See Also: My Doll With Hair

Sharing Memories 2012 – My First Memory

My daughter Kay and I, in working on genealogy for the past several years, have become very aware of all the questions we have about our ancestors – what they did and why and where. In 2011 I started writing “my memoirs” so my children and grandchildren would have a record of my life, and perhaps answers to their questions when they arise.

When I began writing, I didn’t think I remembered much of my earlier childhood – like my Uncle Joe: “I don’t remember nuthin’” – but as I began to write it down, a little snippet of a memory here and another snippet there began to emerge.

As one memory led to another, pretty soon I was having so much fun realizing my grandchildren and, in many cases, even my children, would not have a clue about things such as a wringer washer or a mangle or even Monkey Island at the Zoo. I realized the physical and social landscape has changed in ways to make the earlier world almost unrecognizable, so I did Internet research to find pictures and explanations.

One of the things that came out of my writing endeavor was recording my earliest memories and in response to Olive Tree Genealogy blog prompt for today, I’ll share from my writing. Because I have no clear grasp of which came first, I’ll record two that must have happened at about the same time.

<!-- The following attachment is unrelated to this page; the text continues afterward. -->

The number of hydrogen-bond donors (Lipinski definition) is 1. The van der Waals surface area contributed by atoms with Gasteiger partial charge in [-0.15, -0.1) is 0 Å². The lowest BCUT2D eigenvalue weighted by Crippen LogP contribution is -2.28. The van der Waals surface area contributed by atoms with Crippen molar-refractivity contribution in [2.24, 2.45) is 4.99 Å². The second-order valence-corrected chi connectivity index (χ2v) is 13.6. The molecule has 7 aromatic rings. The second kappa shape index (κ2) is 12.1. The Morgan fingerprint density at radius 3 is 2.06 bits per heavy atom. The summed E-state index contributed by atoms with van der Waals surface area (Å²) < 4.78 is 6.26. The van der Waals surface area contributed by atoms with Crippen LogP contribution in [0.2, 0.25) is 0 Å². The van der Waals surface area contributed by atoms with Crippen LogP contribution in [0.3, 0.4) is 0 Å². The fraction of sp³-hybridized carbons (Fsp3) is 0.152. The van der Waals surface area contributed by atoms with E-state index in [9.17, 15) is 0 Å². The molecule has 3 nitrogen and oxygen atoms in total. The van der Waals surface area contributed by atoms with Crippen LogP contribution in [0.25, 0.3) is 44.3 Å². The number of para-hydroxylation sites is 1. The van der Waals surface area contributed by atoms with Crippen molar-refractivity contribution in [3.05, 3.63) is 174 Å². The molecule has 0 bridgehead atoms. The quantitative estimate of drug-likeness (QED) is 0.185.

My parents bought a home when I was three and that is where my earliest memories occurred. I suspect both these memories occurred at about the same time period, in fact, possibly on the same day, which would have been mid to late September of 1944 and about a year after we moved into the home.

Although I’ve been an extrovert as long as I can remember, many of my early memories are of me being alone and the first memory I’ll record is one of those. The house Mom and Dad bought, which I’ve previously blogged about, had a brick arch on the front west corner.

Probably one of my strongest memories of that house on Hardin Drive was playing London Bridge by myself with the arched brickwork – unfortunately, no picture shows that full arch to provide a visualization [based on the County Assessor’s website photo of the house, the arch is gone now]. I don’t remember being sad and lonely in playing by myself, but rather was singing the song and circling through the arch. I don’t know if the song was commonly sung by children in those days or if it was something connected in some way to mother’s brother, George, who was stationed in England and, consequently close to London, at the time.